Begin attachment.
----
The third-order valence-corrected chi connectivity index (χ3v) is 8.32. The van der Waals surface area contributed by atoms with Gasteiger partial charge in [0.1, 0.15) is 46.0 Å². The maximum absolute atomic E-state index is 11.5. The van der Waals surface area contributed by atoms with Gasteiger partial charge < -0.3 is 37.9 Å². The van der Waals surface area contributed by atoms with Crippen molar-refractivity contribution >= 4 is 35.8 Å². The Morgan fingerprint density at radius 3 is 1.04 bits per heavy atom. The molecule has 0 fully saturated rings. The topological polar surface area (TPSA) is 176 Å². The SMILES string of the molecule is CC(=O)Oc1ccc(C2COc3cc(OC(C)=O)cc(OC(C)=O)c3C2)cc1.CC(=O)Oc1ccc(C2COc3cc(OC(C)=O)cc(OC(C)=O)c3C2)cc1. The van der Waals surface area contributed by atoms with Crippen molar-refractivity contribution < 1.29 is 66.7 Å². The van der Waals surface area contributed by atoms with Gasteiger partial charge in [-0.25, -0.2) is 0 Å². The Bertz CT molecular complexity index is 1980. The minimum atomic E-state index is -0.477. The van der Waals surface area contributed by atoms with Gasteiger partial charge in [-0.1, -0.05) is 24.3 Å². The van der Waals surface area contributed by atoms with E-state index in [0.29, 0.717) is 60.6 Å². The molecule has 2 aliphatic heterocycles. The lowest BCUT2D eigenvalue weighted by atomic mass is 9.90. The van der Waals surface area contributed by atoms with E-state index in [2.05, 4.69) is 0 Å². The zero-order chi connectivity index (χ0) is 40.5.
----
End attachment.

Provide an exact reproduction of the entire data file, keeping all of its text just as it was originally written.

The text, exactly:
The third-order valence-corrected chi connectivity index (χ3v) is 8.32. The van der Waals surface area contributed by atoms with Gasteiger partial charge in [0.1, 0.15) is 46.0 Å². The maximum absolute atomic E-state index is 11.5. The van der Waals surface area contributed by atoms with Gasteiger partial charge < -0.3 is 37.9 Å². The van der Waals surface area contributed by atoms with Crippen molar-refractivity contribution >= 4 is 35.8 Å². The Morgan fingerprint density at radius 3 is 1.04 bits per heavy atom. The molecule has 0 fully saturated rings. The topological polar surface area (TPSA) is 176 Å². The SMILES string of the molecule is CC(=O)Oc1ccc(C2COc3cc(OC(C)=O)cc(OC(C)=O)c3C2)cc1.CC(=O)Oc1ccc(C2COc3cc(OC(C)=O)cc(OC(C)=O)c3C2)cc1. The van der Waals surface area contributed by atoms with Crippen molar-refractivity contribution < 1.29 is 66.7 Å². The van der Waals surface area contributed by atoms with Gasteiger partial charge in [-0.25, -0.2) is 0 Å². The Bertz CT molecular complexity index is 1980. The minimum atomic E-state index is -0.477. The van der Waals surface area contributed by atoms with Gasteiger partial charge in [-0.1, -0.05) is 24.3 Å². The van der Waals surface area contributed by atoms with E-state index in [0.29, 0.717) is 60.6 Å². The molecule has 2 aliphatic heterocycles. The lowest BCUT2D eigenvalue weighted by atomic mass is 9.90. The van der Waals surface area contributed by atoms with E-state index in [2.05, 4.69) is 0 Å². The zero-order chi connectivity index (χ0) is 40.5.